Phalen Recreation Center refrigerated ice rink is on tap to get a permanent cooling system. The new system, which will be installed during the summer of 2017, will consist of PVC pipes encased in concrete. The North Dale Recreation Center (pictured) had the same system installed this past summer.
Skating rink will have permanent cooling system next season
Chester Sheehan was recently awarded the Roger Tetu Award by the Dayton’s Bluff Community Council because he offers “kindness without hesitation on a daily basis.” His neighbor, Jeanelle Foster, right, nominated him for the award.
Chester Sheehan, 74, is a shy man, but he doesn’t shy away when neighbors are in need.
The lot at 848 Payne Ave. has been vacant for more than 10 years, and the owners of nearby Ward 6 Food +Drink and Kendall’s Ace Hardware say they are excited to see some upcoming apartment developments.
Empty lot between Ward 6 and Kendall’s being eyed for apartments
A once quiet and largely forgotten lot has been getting a lot of attention recently.
The new entrance and addition will be made of glass and metal to reflect Johnson High School’s aerospace program. (courtesy of St. Paul Public Schools)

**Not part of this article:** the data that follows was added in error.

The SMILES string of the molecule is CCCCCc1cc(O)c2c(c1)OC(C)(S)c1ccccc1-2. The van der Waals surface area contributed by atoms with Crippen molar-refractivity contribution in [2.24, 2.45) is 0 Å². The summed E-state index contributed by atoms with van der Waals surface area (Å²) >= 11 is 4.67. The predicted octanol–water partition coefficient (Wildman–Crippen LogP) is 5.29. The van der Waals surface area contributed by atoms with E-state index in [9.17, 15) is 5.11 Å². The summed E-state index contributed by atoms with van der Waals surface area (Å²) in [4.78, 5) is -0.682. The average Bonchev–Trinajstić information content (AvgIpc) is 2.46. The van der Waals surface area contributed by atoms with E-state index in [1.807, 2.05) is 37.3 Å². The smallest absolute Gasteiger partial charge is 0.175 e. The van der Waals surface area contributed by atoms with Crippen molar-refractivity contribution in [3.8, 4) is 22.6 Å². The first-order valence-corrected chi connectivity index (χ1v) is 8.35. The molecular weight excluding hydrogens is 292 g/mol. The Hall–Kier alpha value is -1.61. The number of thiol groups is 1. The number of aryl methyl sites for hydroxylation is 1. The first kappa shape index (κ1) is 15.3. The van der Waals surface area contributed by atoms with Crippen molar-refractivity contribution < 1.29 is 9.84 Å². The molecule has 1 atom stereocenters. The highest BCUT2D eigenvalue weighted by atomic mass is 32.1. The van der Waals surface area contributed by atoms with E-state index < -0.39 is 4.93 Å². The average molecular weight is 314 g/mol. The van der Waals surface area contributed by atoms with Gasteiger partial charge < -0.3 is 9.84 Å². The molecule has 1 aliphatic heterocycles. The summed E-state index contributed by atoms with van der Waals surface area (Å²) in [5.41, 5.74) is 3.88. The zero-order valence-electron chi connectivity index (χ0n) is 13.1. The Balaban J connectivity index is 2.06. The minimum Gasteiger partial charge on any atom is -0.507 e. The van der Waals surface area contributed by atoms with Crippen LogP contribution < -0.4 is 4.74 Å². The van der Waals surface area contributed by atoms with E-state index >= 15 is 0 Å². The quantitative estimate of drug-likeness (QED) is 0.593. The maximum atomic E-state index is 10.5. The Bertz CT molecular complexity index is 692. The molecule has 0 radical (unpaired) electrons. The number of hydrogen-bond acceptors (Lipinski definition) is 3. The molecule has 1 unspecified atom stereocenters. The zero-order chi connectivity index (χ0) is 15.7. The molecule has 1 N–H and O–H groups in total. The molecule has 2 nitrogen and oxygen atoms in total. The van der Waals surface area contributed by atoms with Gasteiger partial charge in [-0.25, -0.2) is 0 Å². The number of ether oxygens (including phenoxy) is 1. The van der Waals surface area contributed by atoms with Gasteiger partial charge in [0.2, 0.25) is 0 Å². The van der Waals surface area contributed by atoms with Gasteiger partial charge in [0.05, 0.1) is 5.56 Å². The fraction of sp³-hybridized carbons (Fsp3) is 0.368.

The changes will take place during the summers of 2016 and 2017
Clogged toilets, wandering visitors and a gloomy entrance that’s not handicap accessible are just some of the building-related issues that have plagued Johnson High School.
However, long-awaited building improvements are finally on the horizon. At a District Five Committee for Planning and Economic Development meeting on April 5, community leaders learned of some changes coming to Johnson High School.
The Rush Line Corridor Transit Study has four alternatives planned for the suburban route (Phalen Village to Forest Lake) and eight alternatives planned for the downtown routes. (courtesy of Rush Line Corridor Transit Study)
The Rush Line Corridor project is seeking more community input regarding possible transit routes and station locations.
East Side resident Jeremy Sartain teaches East Side kids basic bike repair skills, such as how to replace a tire or inner tube. (Marjorie Otto/Review)
East Side resident filling a need for youth programs
“There’s just not a heck of a lot for teens to do around here,” says Jeremy Sartain, an East Side resident and creator of ESP (East St. Paul) Bikes.
Sartain is using bicycles to get East Side youths involved in their community and to learn some valuable skill sets. He teaches them how to fix donated bikes and then has them give them away in the community.
The idea of instructing kids on how to repair bikes came about in an unlikely way -- after a bike theft.
In 2015 Sartain had two of his bicycles stolen from his garage. One bike was traced by police to a nearby pawnshop. While searching for his second bike, Sartain noticed many homes in his neighborhood had a bunch of bikes, but most were inoperable because no one knew how to fix them up.